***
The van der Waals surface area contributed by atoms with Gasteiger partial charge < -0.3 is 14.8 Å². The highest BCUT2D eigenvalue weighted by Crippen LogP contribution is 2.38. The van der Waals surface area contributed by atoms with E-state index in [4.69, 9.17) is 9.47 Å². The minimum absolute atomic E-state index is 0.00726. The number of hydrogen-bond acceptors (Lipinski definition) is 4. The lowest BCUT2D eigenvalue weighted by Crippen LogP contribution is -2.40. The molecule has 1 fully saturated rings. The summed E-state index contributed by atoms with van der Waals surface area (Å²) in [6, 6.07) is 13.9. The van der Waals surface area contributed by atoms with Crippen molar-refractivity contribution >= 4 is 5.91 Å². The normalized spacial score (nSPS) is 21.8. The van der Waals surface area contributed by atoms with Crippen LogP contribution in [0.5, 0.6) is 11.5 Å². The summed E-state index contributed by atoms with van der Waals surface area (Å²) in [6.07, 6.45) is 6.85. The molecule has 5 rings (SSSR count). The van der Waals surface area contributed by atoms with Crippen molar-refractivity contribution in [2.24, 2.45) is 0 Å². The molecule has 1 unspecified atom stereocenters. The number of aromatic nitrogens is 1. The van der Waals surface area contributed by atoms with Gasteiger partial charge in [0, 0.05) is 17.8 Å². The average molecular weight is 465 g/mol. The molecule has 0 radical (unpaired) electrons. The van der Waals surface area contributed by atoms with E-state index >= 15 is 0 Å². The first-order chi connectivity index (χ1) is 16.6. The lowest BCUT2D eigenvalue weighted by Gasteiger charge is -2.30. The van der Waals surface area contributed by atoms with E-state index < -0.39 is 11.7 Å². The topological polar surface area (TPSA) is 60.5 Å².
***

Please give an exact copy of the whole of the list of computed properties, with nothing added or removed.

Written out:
The van der Waals surface area contributed by atoms with Gasteiger partial charge < -0.3 is 14.8 Å². The highest BCUT2D eigenvalue weighted by Crippen LogP contribution is 2.38. The van der Waals surface area contributed by atoms with E-state index in [4.69, 9.17) is 9.47 Å². The minimum absolute atomic E-state index is 0.00726. The number of hydrogen-bond acceptors (Lipinski definition) is 4. The lowest BCUT2D eigenvalue weighted by Crippen LogP contribution is -2.40. The molecule has 1 fully saturated rings. The summed E-state index contributed by atoms with van der Waals surface area (Å²) in [6, 6.07) is 13.9. The van der Waals surface area contributed by atoms with Crippen molar-refractivity contribution >= 4 is 5.91 Å². The normalized spacial score (nSPS) is 21.8. The van der Waals surface area contributed by atoms with Crippen LogP contribution in [0.5, 0.6) is 11.5 Å². The summed E-state index contributed by atoms with van der Waals surface area (Å²) in [6.07, 6.45) is 6.85. The molecule has 5 rings (SSSR count). The van der Waals surface area contributed by atoms with Crippen molar-refractivity contribution in [2.24, 2.45) is 0 Å². The molecule has 1 unspecified atom stereocenters. The number of aromatic nitrogens is 1. The van der Waals surface area contributed by atoms with Gasteiger partial charge in [0, 0.05) is 17.8 Å². The average molecular weight is 465 g/mol. The molecule has 0 radical (unpaired) electrons. The van der Waals surface area contributed by atoms with E-state index >= 15 is 0 Å². The first-order chi connectivity index (χ1) is 16.6. The lowest BCUT2D eigenvalue weighted by Gasteiger charge is -2.30. The van der Waals surface area contributed by atoms with E-state index < -0.39 is 11.7 Å². The topological polar surface area (TPSA) is 60.5 Å².